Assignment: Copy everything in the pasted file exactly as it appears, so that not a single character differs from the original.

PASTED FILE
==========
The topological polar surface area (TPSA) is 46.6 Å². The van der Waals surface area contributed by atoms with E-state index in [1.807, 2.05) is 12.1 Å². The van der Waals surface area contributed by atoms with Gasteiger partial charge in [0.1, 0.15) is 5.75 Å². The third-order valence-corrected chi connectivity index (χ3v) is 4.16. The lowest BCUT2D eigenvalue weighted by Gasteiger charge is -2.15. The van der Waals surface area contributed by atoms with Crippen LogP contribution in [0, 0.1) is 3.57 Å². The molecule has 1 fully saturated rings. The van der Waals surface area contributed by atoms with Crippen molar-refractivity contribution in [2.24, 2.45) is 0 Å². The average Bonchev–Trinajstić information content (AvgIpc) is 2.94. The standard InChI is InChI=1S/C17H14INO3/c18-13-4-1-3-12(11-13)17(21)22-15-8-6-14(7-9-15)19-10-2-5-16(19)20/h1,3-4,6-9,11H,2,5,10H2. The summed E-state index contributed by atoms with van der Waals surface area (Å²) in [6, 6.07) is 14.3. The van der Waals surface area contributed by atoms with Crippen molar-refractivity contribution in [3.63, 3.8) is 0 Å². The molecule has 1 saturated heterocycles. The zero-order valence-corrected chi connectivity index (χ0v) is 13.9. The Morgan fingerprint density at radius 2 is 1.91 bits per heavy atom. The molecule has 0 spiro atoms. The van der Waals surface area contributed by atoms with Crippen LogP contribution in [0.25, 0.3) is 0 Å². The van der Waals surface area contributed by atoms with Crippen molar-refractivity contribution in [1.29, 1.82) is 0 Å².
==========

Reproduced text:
The topological polar surface area (TPSA) is 46.6 Å². The van der Waals surface area contributed by atoms with E-state index in [1.807, 2.05) is 12.1 Å². The van der Waals surface area contributed by atoms with Gasteiger partial charge in [0.1, 0.15) is 5.75 Å². The third-order valence-corrected chi connectivity index (χ3v) is 4.16. The lowest BCUT2D eigenvalue weighted by Gasteiger charge is -2.15. The van der Waals surface area contributed by atoms with Crippen LogP contribution in [0, 0.1) is 3.57 Å². The molecule has 1 fully saturated rings. The van der Waals surface area contributed by atoms with Crippen molar-refractivity contribution in [2.24, 2.45) is 0 Å². The average Bonchev–Trinajstić information content (AvgIpc) is 2.94. The standard InChI is InChI=1S/C17H14INO3/c18-13-4-1-3-12(11-13)17(21)22-15-8-6-14(7-9-15)19-10-2-5-16(19)20/h1,3-4,6-9,11H,2,5,10H2. The summed E-state index contributed by atoms with van der Waals surface area (Å²) in [6, 6.07) is 14.3. The van der Waals surface area contributed by atoms with Crippen molar-refractivity contribution in [3.63, 3.8) is 0 Å². The molecule has 1 saturated heterocycles. The zero-order valence-corrected chi connectivity index (χ0v) is 13.9. The Morgan fingerprint density at radius 2 is 1.91 bits per heavy atom. The molecule has 0 spiro atoms. The van der Waals surface area contributed by atoms with Crippen LogP contribution in [0.25, 0.3) is 0 Å². The van der Waals surface area contributed by atoms with Crippen molar-refractivity contribution in [1.29, 1.82) is 0 Å².